In 2009 the American ambassador to Tunisia spent the evening at the home of Mohamed Sakher el-Materi, the president’s son-in-law. In a cable, made public by WikiLeaks, the diplomat wrote: ‘The house was recently renovated and includes an infinity pool … there are ancient artefacts everywhere: Roman columns, frescos and even a lion’s head from which water pours into the pool’. By Tunisian standards it was particularly obscene. El-Materi owned a tiger and fed it four chickens a day.
The US diplomatic corps in Tunis understood this was a problem. In a cable the previous year they’d written: ‘With Tunisians facing rising inflation and high unemployment, the conspicuous displays of wealth and persistent rumours of corruption have added fuel to the fire.’ But the US continued to back the Tunisian president preferring a dependable dictatorship to an unpredictable democracy.
WikiLeaks did not cause these uprisings but it certainly informed them. The dispatches revealed details of corruption and kleptocracy that many Tunisians suspected, but could not prove. They also exposed the discrepancy between the West’s professed values and actual foreign policies.
Bradley Manning, the young man who leaked those diplomatic cables, has already pleaded guilty to 10 charges but that is not enough for the US military that has levelled 22 charges against him, including espionage and ‘aiding the enemy’.
If the leaks laid bare the hypocritical claim that the US was exporting democracy, then the nature of his incarceration and prosecution illustrate the fallacy of its insistence that it is protecting both freedom and security at home. Manning’s treatment since his arrest in May 2010 has involved a number of serious human rights violations. At various times since his arrest he has been held in solitary confinement for 23 out of 24 hours a day for five months in succession and held in an 8ft by 6ft cell.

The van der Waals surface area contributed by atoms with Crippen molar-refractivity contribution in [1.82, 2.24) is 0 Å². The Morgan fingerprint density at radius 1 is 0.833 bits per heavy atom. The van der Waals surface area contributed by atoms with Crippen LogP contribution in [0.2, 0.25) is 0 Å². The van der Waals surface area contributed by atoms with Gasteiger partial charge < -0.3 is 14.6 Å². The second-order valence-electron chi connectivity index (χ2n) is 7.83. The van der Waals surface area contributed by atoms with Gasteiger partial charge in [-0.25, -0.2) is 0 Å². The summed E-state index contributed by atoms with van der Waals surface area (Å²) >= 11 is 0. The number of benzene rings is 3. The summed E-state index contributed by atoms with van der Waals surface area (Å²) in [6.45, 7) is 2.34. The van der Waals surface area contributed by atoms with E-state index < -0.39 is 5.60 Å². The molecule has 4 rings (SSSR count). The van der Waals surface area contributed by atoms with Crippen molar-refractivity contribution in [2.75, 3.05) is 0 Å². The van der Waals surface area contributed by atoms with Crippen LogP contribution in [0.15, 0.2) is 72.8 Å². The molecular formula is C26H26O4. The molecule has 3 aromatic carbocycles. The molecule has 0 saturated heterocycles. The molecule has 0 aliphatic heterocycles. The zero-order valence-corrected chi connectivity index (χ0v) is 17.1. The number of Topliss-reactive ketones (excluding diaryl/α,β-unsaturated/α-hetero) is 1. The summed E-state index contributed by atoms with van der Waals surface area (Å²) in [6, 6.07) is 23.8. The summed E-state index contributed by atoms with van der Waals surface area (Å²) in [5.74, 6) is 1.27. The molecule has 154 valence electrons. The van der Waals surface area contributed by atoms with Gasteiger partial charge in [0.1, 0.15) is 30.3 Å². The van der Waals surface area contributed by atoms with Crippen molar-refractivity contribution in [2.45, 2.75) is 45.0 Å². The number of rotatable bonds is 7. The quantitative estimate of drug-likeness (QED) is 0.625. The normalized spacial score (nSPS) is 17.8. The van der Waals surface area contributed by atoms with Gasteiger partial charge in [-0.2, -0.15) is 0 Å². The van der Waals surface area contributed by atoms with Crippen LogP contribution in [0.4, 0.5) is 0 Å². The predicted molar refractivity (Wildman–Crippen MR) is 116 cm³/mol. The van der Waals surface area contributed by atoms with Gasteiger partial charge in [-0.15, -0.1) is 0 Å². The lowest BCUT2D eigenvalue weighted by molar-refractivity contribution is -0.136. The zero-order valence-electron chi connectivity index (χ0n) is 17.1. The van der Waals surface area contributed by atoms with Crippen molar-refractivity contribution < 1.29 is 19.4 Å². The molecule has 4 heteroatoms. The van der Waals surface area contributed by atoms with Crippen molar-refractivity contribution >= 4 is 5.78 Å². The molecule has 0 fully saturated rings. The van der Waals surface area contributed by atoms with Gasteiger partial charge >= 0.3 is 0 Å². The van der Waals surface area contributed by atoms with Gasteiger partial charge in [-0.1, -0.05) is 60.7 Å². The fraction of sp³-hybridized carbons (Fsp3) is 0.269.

The case against him indicates the degree to which the war on terror privileges secrecy over not only transparency but humanity. This is exemplified in one of his leak’s more explosive revelations — a video that soon went viral showing two Reuters employees, among others, being shot dead by a US Apache helicopter in Iraq. The soldiers, believing the camera to be a weapon, opened fire, leaving several dead and some wounded.
An investigation exonerated the soldiers on the grounds that they couldn’t have known who they were shooting. No disciplinary action was taken. Were it not for Manning the video would never have been made public. So the men who killed innocents are free to kill another day and the man who exposed them is behind bars, accused of ‘aiding the enemy’. In this world, murder is not the crime; unmasking and distributing evidence of it is. Avoiding responsibility for action, one instead blames the information and informant who makes that action known.
Elizabeth Goitein, co-director of the Brennan Center for Justice’s Liberty and National Security Program, told the Washington Post that Manning’s leaks were a “reckless … data dump … [but] he is not an enemy of the state”. But it’s not just about Manning. It’s about a government, obsessed with secrecy that has prosecuted more whistleblowers than all previous administrations combined. It’s about wars in which the resistance to, and exposure of, crimes and abuses has been criminalised while the criminals and abusers go free. If Manning is an enemy of the state then so too is truth.